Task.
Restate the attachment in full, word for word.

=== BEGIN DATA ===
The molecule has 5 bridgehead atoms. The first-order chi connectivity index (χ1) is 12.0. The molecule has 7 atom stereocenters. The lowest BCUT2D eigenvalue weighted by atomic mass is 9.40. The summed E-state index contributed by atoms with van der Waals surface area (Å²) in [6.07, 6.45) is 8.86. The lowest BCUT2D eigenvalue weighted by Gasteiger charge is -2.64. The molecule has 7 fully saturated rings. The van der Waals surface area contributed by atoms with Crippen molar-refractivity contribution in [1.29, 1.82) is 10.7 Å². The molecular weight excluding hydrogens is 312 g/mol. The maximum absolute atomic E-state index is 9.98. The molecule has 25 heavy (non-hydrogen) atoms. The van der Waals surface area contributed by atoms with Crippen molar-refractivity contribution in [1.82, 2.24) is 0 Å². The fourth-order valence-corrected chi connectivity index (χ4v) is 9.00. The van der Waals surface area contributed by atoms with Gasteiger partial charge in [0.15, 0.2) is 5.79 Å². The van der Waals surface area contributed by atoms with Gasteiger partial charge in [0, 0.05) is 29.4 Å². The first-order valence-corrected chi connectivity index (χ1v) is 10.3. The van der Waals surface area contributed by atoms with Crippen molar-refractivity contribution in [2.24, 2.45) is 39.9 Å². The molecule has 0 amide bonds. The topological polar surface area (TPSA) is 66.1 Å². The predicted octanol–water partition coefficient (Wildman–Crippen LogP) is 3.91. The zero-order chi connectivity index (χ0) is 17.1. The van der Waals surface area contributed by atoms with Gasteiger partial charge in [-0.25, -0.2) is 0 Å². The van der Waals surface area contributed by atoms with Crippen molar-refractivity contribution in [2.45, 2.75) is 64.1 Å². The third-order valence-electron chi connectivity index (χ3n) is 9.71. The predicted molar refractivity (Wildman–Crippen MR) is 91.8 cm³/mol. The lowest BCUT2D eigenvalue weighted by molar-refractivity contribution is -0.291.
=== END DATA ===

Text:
The molecule has 5 bridgehead atoms. The first-order chi connectivity index (χ1) is 12.0. The molecule has 7 atom stereocenters. The lowest BCUT2D eigenvalue weighted by atomic mass is 9.40. The summed E-state index contributed by atoms with van der Waals surface area (Å²) in [6.07, 6.45) is 8.86. The lowest BCUT2D eigenvalue weighted by Gasteiger charge is -2.64. The molecule has 7 fully saturated rings. The van der Waals surface area contributed by atoms with Crippen molar-refractivity contribution in [1.29, 1.82) is 10.7 Å². The molecular weight excluding hydrogens is 312 g/mol. The maximum absolute atomic E-state index is 9.98. The molecule has 25 heavy (non-hydrogen) atoms. The van der Waals surface area contributed by atoms with Crippen molar-refractivity contribution in [1.82, 2.24) is 0 Å². The fourth-order valence-corrected chi connectivity index (χ4v) is 9.00. The van der Waals surface area contributed by atoms with Gasteiger partial charge in [0.15, 0.2) is 5.79 Å². The van der Waals surface area contributed by atoms with Gasteiger partial charge in [0, 0.05) is 29.4 Å². The first-order valence-corrected chi connectivity index (χ1v) is 10.3. The van der Waals surface area contributed by atoms with Crippen molar-refractivity contribution in [2.24, 2.45) is 39.9 Å². The molecule has 0 amide bonds. The topological polar surface area (TPSA) is 66.1 Å². The predicted octanol–water partition coefficient (Wildman–Crippen LogP) is 3.91. The zero-order chi connectivity index (χ0) is 17.1. The van der Waals surface area contributed by atoms with Gasteiger partial charge in [-0.25, -0.2) is 0 Å². The van der Waals surface area contributed by atoms with Crippen molar-refractivity contribution in [2.45, 2.75) is 64.1 Å². The third-order valence-electron chi connectivity index (χ3n) is 9.71. The predicted molar refractivity (Wildman–Crippen MR) is 91.8 cm³/mol. The lowest BCUT2D eigenvalue weighted by molar-refractivity contribution is -0.291.